Home / News
21. CHAPTER XXI (continued)
"Your uncle is disposed to be pleased with you in every respect; and I only wish you would talk to him more. You are one of those who are too silent in the evening circle."
"But I do talk to him more than I used. I am sure I do. Did not you hear me ask him about the slave-trade last night?"
"I did--and was in hopes the question would be followed up by others. It would have pleased your uncle to be inquired of farther."
"And I longed to do it--but there was such a dead silence! And while my cousins were sitting by without speaking a word, or seeming at all interested in the subject, I did not like-- I thought it would appear as if I wanted to set myself off at their expense, by shewing a curiosity and pleasure in his information which he must wish his own daughters to feel."
"Miss Crawford was very right in what she said of you the other day: that you seemed almost as fearful of notice and praise as other women were of neglect. We were talking of you at the Parsonage, and those were her words. She has great discernment. I know nobody who distinguishes characters better. For so young a woman it is remarkable! She certainly understands you better than you are understood by the greater part of those who have known you so long; and with regard to some others, I can perceive, from occasional lively hints, the unguarded expressions of the moment, that she could define many as accurately, did not delicacy forbid it. I wonder what she thinks of my father! She must admire him as a fine-looking man, with most gentlemanlike, dignified, consistent manners; but perhaps, having seen him so seldom, his reserve may be a little repulsive. Could they be much together, I feel sure of their liking each other. He would enjoy her liveliness and she has talents to value his powers. I wish they met more frequently! I hope she does not suppose there is any dislike on his side."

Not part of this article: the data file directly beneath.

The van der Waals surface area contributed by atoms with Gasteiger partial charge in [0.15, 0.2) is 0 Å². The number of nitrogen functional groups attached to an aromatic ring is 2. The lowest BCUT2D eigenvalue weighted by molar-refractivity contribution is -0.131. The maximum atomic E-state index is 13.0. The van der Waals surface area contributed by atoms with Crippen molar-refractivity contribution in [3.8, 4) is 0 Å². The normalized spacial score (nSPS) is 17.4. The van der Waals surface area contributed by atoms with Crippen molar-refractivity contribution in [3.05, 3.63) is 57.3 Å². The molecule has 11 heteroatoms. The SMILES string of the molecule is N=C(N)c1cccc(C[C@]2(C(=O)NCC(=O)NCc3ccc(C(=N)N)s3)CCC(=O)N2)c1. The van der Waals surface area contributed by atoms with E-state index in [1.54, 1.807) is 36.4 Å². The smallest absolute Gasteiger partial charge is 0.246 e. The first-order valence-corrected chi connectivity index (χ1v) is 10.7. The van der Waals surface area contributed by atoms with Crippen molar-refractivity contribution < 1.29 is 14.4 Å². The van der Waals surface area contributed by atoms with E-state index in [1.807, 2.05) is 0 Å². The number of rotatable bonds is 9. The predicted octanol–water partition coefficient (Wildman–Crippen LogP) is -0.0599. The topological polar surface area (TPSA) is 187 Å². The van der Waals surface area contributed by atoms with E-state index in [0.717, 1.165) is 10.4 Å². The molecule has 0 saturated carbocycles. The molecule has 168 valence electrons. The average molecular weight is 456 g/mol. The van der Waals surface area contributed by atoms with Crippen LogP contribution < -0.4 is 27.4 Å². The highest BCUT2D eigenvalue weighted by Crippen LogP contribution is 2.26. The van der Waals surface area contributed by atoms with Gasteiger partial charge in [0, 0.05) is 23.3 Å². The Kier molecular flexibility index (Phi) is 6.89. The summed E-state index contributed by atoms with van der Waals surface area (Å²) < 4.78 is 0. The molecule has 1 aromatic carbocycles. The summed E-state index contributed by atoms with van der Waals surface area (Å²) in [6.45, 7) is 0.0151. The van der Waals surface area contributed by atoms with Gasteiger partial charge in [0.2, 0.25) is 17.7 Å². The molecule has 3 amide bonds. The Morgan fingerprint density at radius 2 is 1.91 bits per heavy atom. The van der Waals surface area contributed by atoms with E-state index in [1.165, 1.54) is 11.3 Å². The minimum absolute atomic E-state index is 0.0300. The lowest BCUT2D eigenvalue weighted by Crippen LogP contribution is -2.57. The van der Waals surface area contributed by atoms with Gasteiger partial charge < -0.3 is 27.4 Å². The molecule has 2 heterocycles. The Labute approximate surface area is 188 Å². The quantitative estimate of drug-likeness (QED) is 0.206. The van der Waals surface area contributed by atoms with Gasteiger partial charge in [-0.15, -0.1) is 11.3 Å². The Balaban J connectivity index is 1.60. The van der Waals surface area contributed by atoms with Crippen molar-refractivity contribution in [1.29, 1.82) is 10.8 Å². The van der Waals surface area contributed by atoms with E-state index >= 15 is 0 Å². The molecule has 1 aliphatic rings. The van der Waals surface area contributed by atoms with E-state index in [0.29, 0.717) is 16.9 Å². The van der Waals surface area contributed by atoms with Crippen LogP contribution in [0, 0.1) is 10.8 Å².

This is page 177 of 422. [Mark this Page]
Mark any page to add this title to Your Bookshelf. (0 / 10 books on shelf)
Buy a copy of Mansfield Park at Amazon.com
Customize text appearance:
(c) 2003-2012 LiteraturePage.com and Michael Moncur.
For information about public domain texts appearing here, read the copyright information and disclaimer.